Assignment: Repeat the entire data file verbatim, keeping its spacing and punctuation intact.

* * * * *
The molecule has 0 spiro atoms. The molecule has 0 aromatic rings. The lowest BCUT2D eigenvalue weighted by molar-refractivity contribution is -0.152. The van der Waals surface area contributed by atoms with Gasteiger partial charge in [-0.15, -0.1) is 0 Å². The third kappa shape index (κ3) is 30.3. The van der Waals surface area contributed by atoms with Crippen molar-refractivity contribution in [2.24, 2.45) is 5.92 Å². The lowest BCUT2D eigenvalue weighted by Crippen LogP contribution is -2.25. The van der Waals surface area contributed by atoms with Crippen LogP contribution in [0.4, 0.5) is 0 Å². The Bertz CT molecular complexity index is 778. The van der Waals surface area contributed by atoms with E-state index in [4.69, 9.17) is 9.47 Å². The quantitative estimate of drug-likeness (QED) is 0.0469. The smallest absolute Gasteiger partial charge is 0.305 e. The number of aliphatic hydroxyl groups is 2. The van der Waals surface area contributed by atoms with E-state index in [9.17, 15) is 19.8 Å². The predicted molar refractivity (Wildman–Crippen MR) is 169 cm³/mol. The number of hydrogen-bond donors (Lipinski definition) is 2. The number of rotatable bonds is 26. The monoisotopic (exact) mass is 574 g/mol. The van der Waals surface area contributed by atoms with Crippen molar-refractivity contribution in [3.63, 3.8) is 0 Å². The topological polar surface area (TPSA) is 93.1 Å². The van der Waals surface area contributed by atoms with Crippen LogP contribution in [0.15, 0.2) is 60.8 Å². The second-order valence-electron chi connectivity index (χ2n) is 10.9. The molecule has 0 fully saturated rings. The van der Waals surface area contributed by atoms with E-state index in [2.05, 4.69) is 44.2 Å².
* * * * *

The molecule has 0 spiro atoms. The molecule has 0 aromatic rings. The lowest BCUT2D eigenvalue weighted by molar-refractivity contribution is -0.152. The van der Waals surface area contributed by atoms with Gasteiger partial charge in [-0.15, -0.1) is 0 Å². The third kappa shape index (κ3) is 30.3. The van der Waals surface area contributed by atoms with Crippen molar-refractivity contribution in [2.24, 2.45) is 5.92 Å². The lowest BCUT2D eigenvalue weighted by Crippen LogP contribution is -2.25. The van der Waals surface area contributed by atoms with Crippen LogP contribution in [0.4, 0.5) is 0 Å². The Bertz CT molecular complexity index is 778. The van der Waals surface area contributed by atoms with E-state index in [4.69, 9.17) is 9.47 Å². The quantitative estimate of drug-likeness (QED) is 0.0469. The smallest absolute Gasteiger partial charge is 0.305 e. The number of aliphatic hydroxyl groups is 2. The van der Waals surface area contributed by atoms with E-state index in [9.17, 15) is 19.8 Å². The predicted molar refractivity (Wildman–Crippen MR) is 169 cm³/mol. The number of hydrogen-bond donors (Lipinski definition) is 2. The number of rotatable bonds is 26. The monoisotopic (exact) mass is 574 g/mol. The van der Waals surface area contributed by atoms with Crippen molar-refractivity contribution in [3.63, 3.8) is 0 Å². The topological polar surface area (TPSA) is 93.1 Å². The van der Waals surface area contributed by atoms with Crippen LogP contribution in [0.15, 0.2) is 60.8 Å². The second-order valence-electron chi connectivity index (χ2n) is 10.9. The molecule has 0 fully saturated rings. The van der Waals surface area contributed by atoms with E-state index in [2.05, 4.69) is 44.2 Å².